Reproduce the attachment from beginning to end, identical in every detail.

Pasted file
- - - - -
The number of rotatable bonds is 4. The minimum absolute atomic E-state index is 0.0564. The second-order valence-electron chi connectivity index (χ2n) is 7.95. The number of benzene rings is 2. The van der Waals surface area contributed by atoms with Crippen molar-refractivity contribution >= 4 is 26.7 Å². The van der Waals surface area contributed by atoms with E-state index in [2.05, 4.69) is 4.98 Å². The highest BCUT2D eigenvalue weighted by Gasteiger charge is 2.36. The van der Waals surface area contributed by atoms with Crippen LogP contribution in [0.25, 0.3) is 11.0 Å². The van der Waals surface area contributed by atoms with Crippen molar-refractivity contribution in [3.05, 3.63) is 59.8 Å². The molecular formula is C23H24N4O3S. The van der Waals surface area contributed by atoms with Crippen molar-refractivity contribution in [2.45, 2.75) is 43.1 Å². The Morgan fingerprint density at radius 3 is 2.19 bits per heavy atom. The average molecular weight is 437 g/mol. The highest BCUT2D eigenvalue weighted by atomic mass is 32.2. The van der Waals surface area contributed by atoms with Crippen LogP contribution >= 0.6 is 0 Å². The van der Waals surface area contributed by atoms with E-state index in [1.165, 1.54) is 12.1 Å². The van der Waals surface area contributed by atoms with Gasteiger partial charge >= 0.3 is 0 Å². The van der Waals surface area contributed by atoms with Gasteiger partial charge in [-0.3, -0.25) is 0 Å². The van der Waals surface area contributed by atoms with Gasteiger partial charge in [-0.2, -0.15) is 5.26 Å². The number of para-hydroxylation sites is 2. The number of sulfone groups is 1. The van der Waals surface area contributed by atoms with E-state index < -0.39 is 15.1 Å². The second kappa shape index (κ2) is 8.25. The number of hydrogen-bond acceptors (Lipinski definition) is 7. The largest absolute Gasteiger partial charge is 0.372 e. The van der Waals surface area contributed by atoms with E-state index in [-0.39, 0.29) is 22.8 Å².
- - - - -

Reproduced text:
The number of rotatable bonds is 4. The minimum absolute atomic E-state index is 0.0564. The second-order valence-electron chi connectivity index (χ2n) is 7.95. The number of benzene rings is 2. The van der Waals surface area contributed by atoms with Crippen molar-refractivity contribution >= 4 is 26.7 Å². The van der Waals surface area contributed by atoms with E-state index in [2.05, 4.69) is 4.98 Å². The highest BCUT2D eigenvalue weighted by Gasteiger charge is 2.36. The van der Waals surface area contributed by atoms with Crippen LogP contribution in [0.25, 0.3) is 11.0 Å². The van der Waals surface area contributed by atoms with Crippen molar-refractivity contribution in [3.05, 3.63) is 59.8 Å². The molecular formula is C23H24N4O3S. The van der Waals surface area contributed by atoms with Crippen molar-refractivity contribution in [2.45, 2.75) is 43.1 Å². The Morgan fingerprint density at radius 3 is 2.19 bits per heavy atom. The average molecular weight is 437 g/mol. The highest BCUT2D eigenvalue weighted by atomic mass is 32.2. The van der Waals surface area contributed by atoms with Crippen LogP contribution >= 0.6 is 0 Å². The van der Waals surface area contributed by atoms with E-state index in [1.165, 1.54) is 12.1 Å². The van der Waals surface area contributed by atoms with Gasteiger partial charge >= 0.3 is 0 Å². The van der Waals surface area contributed by atoms with Gasteiger partial charge in [-0.3, -0.25) is 0 Å². The van der Waals surface area contributed by atoms with Gasteiger partial charge in [-0.2, -0.15) is 5.26 Å². The number of para-hydroxylation sites is 2. The number of sulfone groups is 1. The van der Waals surface area contributed by atoms with E-state index < -0.39 is 15.1 Å². The second kappa shape index (κ2) is 8.25. The number of hydrogen-bond acceptors (Lipinski definition) is 7. The largest absolute Gasteiger partial charge is 0.372 e. The van der Waals surface area contributed by atoms with E-state index in [-0.39, 0.29) is 22.8 Å².